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March Birthstones: Aquamarine and Bloodstone

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As we pass the doorway into spring, with the awakening of flowers and rising warm weather, we see not one but two birthstones which symbolise this life-bringing season. Aquamarine and Bloodstone are two very contrasting gemstones in the month of March, both with their unique properties and attributes. Like ying and yang, these stones represent the moon and sun, and make wonderful center stones in any jewellery piece.

Aquamarine

Aquamarine, image courtesy of Claudia Hamann
(Aquamarine, image courtesy of Claudia Hamann)

This gorgeous gemstone is well known amongst many for its enchanting blue tones which resemble the ocean. Aquamarine, Latin for ‘water of the sea’, is part of the beryl family with its main colouration agent being Iron. This gemstone is vulnerable to heat, as well as being very brittle and pressure-sensitive, so is difficult to work with when creating jewellery – however, this does not stop it from being one of the most popular gemstones for engagement rings. With its mesmerising hue complimenting many skin tones and its exceptional sparkle from its vitreous lustre, it is the perfect accompaniment within rings and necklaces.

Adorned in jewellery since 500BC, these stones were used by sailors and travellers as a talisman to protect them from any shipwrecks or sickness during journeys, and was believed to be the treasure of mermaids in the deep ocean due to its powers becoming stronger when submerged in water. Outside of sailor’s lore, this stone is thought to have very soothing energies powered by the moon thought to aid in emotional healing, meditative states, stress relief and calming of the heart. It’s even believed to give relief to sore throats and thyroid problems, however if you are not one to believe in its superstitions then this stone is bound to make you feel calm and tranquil from its serene appearance alone.

Aquamarine/Cornflower Blue sapphire and Diamond White Gold Ring
(Aquamarine and Diamond Ring, £4,800, London DE)

Aquamarine holds its most important deposits across the country of Brazil, but is also mined in high altitude locations such as Russia, Australia, China, and India from its host rock of pegmatite and coarse-grained granites. The largest gemstone of this kind ever mined was from Minas Gerais, Brazil, in 1910 weighing an impressive 243lb and totalled over 100,000 carats. To show off its beautiful interior, these stones are usually carved into an emerald/brilliant cut with elongated rectangular sides.

Bloodstone

Bloodstone
(Bloodstone, image courtesy of Pinterest)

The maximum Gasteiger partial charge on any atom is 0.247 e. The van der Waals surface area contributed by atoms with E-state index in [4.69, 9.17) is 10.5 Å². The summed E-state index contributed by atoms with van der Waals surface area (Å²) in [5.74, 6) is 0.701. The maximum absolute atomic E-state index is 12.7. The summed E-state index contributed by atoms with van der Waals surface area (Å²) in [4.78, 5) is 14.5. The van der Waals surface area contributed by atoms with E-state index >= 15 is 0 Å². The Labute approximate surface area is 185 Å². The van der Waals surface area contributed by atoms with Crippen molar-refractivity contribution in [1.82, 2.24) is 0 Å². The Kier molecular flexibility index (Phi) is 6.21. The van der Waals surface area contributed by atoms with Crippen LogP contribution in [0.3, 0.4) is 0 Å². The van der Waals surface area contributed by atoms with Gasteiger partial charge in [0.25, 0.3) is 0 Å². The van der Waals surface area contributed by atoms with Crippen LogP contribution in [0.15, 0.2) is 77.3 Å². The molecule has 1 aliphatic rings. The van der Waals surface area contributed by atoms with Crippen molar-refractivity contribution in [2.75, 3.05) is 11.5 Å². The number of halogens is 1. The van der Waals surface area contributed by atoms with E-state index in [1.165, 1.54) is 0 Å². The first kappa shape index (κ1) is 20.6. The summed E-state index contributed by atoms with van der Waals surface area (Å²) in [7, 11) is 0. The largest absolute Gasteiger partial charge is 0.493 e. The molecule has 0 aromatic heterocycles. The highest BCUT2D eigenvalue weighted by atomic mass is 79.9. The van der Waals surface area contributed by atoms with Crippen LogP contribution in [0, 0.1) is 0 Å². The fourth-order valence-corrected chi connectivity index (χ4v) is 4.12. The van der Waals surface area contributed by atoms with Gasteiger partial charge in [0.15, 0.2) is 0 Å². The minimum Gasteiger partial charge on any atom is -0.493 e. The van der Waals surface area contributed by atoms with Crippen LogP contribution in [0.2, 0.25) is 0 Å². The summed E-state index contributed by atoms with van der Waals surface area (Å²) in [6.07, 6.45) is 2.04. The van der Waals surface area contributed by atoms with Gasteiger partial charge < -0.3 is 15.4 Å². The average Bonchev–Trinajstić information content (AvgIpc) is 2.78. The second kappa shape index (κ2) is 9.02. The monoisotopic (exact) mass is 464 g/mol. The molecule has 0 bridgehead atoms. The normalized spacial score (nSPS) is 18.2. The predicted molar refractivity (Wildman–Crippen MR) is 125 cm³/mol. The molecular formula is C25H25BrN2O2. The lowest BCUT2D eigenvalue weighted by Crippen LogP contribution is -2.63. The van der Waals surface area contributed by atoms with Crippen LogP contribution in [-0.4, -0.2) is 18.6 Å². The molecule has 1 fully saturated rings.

As opposed to the transparent bright appearance of the aquamarine, the bloodstone is its gothic opaque counterpart with its gorgeous red inclusions which give it its name. This stone is a part of the chalcedony species, with its green body colour caused by chlorite/included hornblende, and red spots by iron oxide. Its colouration is never constant – every stone is completely unique in appearance, which is no wonder it’s used in many rings and ornamental objects to show off its mystical interiors. This gemstone is very popular in men’s jewellery.

Bloodstone also goes by the name Heliotrope, which in Latin translates to ‘sun turner’ due to its energising properties which are connected to the sun. It also goes by the name ‘Christ’s stone’, due to Christian lore stating that the stone was formed at the crucifixion of Christ from his blood falling to the floor and transforming into stones. Its mystical powers are thought to purify and detox blood, encourage life and birth, vitality, passion, courage, and some believe it has the ability to turn its wearer invisible in a time of great need (although this is very rare, I wouldn’t worry if you were thinking of purchasing this stone anytime soon).

Prism Bloodstone Pendant
(Prism Bloodstone Pendant, image courtesy of London Rocks Jewellery)

Bloodstones are mainly mined in India, but also hold deposits in Australia, Brazil, China and the USA. It is often thought that the bloodstone is also part of the jasper family, however this is a myth and easily confused due to the stones radial structure with spherical aggregates which can give it the same characteristic grainy appearance. It is often cut into cabochons to show off its interesting interior, or into utility objects such as bowls or sculptures.

By Victoria Fletcher

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